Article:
Interfaith Activists at the Border
From religious leaders protesting the government’s policy of stripping children from their parents to faith leaders working to reunite them, religious leaders have been showing up all year on the borders of our country to take a stand for a moral and sustainable immigration policy. Unitarian Universalists, Latter-day Saints, and Jewish organizers flanked immigration activists from Mijente at the Free Our Future action in San Diego this summer. This fall, Auburn co-organized a learning intensive and public witness in El Paso with seminarians and organizers from North and Central America. Faith leaders were arrested between Tijuana and San Diego and have been lobbying Congress for policy change. People of faith are now traveling to Texas for a creative mass resistance during Christmas week outside the government’s prison for migrant children. And Faith Communities Reuniting Families, a group including Senior Fellow Rabbi Stephanie Kolin and New Sanctuary Coalition, has been bonding immigrants out of detention and connecting local congregations with recently reunited and resettling migrant families.

#MeToo Goes To Church
Accusations of sexual harassment rocked churches large and small with several prominent clergy members being called out and stepping down. LGBTQ-inclusive progressive Christians and Jews organized social media awareness campaigns to tell their own stories under the banners of #churchtoo and #shultoo. A third campaign co-led by Auburn Senior Fellow Lisa Sharon Harper, Silence is Not Spiritual, encourages Evangelical women to challenge patriarchy within their tradition, and team members recently participated in a national ecumenical conference on sexual misconduct.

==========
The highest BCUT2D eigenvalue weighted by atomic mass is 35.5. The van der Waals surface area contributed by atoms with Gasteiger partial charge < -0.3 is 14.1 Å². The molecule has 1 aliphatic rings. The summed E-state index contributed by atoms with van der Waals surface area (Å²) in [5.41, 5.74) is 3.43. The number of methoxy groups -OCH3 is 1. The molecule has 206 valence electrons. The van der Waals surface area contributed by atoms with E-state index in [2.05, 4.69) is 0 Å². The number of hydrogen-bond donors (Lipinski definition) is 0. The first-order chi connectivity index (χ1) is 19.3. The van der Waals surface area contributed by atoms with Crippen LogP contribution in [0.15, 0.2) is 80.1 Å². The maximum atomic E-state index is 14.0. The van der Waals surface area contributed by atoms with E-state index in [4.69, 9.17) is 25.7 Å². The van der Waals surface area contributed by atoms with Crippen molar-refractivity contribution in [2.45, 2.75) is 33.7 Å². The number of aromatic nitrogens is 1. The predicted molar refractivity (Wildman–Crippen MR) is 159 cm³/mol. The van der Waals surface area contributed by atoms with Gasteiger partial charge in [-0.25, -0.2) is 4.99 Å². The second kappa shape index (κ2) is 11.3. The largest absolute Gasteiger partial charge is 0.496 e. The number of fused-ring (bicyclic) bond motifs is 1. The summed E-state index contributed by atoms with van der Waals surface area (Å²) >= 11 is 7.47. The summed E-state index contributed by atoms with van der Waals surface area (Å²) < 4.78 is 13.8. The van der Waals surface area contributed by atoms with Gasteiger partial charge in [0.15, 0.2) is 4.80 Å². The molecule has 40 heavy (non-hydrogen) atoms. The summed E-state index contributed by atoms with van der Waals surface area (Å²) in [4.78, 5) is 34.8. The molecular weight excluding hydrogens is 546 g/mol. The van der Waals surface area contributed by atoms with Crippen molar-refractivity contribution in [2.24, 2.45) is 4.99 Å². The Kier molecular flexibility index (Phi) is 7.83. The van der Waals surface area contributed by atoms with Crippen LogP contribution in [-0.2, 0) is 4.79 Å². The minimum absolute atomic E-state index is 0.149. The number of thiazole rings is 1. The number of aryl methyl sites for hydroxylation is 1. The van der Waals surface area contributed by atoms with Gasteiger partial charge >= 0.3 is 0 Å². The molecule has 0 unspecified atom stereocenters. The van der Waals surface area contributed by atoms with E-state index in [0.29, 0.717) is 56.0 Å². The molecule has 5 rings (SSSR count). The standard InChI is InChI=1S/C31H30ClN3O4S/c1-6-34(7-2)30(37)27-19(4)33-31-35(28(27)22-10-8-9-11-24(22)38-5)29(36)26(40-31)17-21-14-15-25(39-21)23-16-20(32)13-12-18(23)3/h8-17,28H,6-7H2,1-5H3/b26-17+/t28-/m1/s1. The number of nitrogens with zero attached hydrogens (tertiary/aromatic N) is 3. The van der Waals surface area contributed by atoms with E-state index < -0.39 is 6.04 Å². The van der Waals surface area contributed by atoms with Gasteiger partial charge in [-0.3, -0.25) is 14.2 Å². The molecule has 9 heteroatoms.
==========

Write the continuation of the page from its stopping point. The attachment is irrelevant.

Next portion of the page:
Preaching To The Royals, And To A Fallen Hero
Much of the world stopped for a few hours to enjoy the spectacle of the Royal Wedding between Prince Harry and Meghan Markle at St George’s Chapel, Windsor Castle. What they may not have expected, but what they got was a rousing sermon about love by the Presiding Bishop Michael Curry of the Episcopal Church who brought some Black Church into the royal house which included lines like this:

“Think and imagine, well, think and imagine a world where love is the way. Imagine our homes and families when love is the way. Imagine neighborhoods and communities where love is the way. Imagine governments and nations where love is the way. Imagine business and commerce when love is the way. Imagine this tired old world when love is the way, unselfish, sacrificial redemptive. When love is the way, then no child will go to bed hungry in this world ever again.”

The preaching was bookended by another preacher, Auburn Senior Fellow, Bishop Gene Robinson, who preached at the interment at Washington National Cathedral of the ashes of Matthew Shepard in, who was murdered for being gay in Laramie Wyoming twenty years earlier with the Bishop saying:

“Gently rest in this place, you are safe now. Matthew, welcome home.”

We pray that even more people and movements with step up in 2019 and discover a moral compass that will guide our nation towards the more just future we all deserve.